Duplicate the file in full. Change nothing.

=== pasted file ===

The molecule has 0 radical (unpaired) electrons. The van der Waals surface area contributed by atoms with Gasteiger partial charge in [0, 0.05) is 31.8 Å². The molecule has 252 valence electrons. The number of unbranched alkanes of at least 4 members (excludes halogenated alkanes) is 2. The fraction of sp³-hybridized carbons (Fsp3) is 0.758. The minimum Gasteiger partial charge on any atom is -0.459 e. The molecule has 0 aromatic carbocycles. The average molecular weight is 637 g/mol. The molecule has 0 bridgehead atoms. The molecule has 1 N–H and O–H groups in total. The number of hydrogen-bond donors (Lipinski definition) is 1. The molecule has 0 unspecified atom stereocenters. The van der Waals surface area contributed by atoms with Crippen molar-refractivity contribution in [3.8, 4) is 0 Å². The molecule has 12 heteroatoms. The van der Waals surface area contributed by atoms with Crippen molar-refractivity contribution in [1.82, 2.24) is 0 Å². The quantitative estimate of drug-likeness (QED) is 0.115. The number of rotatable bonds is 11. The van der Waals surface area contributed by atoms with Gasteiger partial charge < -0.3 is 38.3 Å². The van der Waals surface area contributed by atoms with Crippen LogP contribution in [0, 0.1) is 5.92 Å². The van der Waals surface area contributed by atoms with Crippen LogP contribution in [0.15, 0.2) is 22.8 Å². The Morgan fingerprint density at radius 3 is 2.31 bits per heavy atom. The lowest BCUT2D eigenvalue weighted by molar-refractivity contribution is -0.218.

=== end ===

The molecule has 0 radical (unpaired) electrons. The van der Waals surface area contributed by atoms with Gasteiger partial charge in [0, 0.05) is 31.8 Å². The molecule has 252 valence electrons. The number of unbranched alkanes of at least 4 members (excludes halogenated alkanes) is 2. The fraction of sp³-hybridized carbons (Fsp3) is 0.758. The minimum Gasteiger partial charge on any atom is -0.459 e. The molecule has 0 aromatic carbocycles. The average molecular weight is 637 g/mol. The molecule has 0 bridgehead atoms. The molecule has 1 N–H and O–H groups in total. The number of hydrogen-bond donors (Lipinski definition) is 1. The molecule has 0 unspecified atom stereocenters. The van der Waals surface area contributed by atoms with Crippen molar-refractivity contribution in [3.8, 4) is 0 Å². The molecule has 12 heteroatoms. The van der Waals surface area contributed by atoms with Crippen molar-refractivity contribution in [1.82, 2.24) is 0 Å². The quantitative estimate of drug-likeness (QED) is 0.115. The number of rotatable bonds is 11. The van der Waals surface area contributed by atoms with Gasteiger partial charge < -0.3 is 38.3 Å². The van der Waals surface area contributed by atoms with Crippen LogP contribution in [0, 0.1) is 5.92 Å². The van der Waals surface area contributed by atoms with Crippen LogP contribution in [0.15, 0.2) is 22.8 Å². The Morgan fingerprint density at radius 3 is 2.31 bits per heavy atom. The lowest BCUT2D eigenvalue weighted by molar-refractivity contribution is -0.218.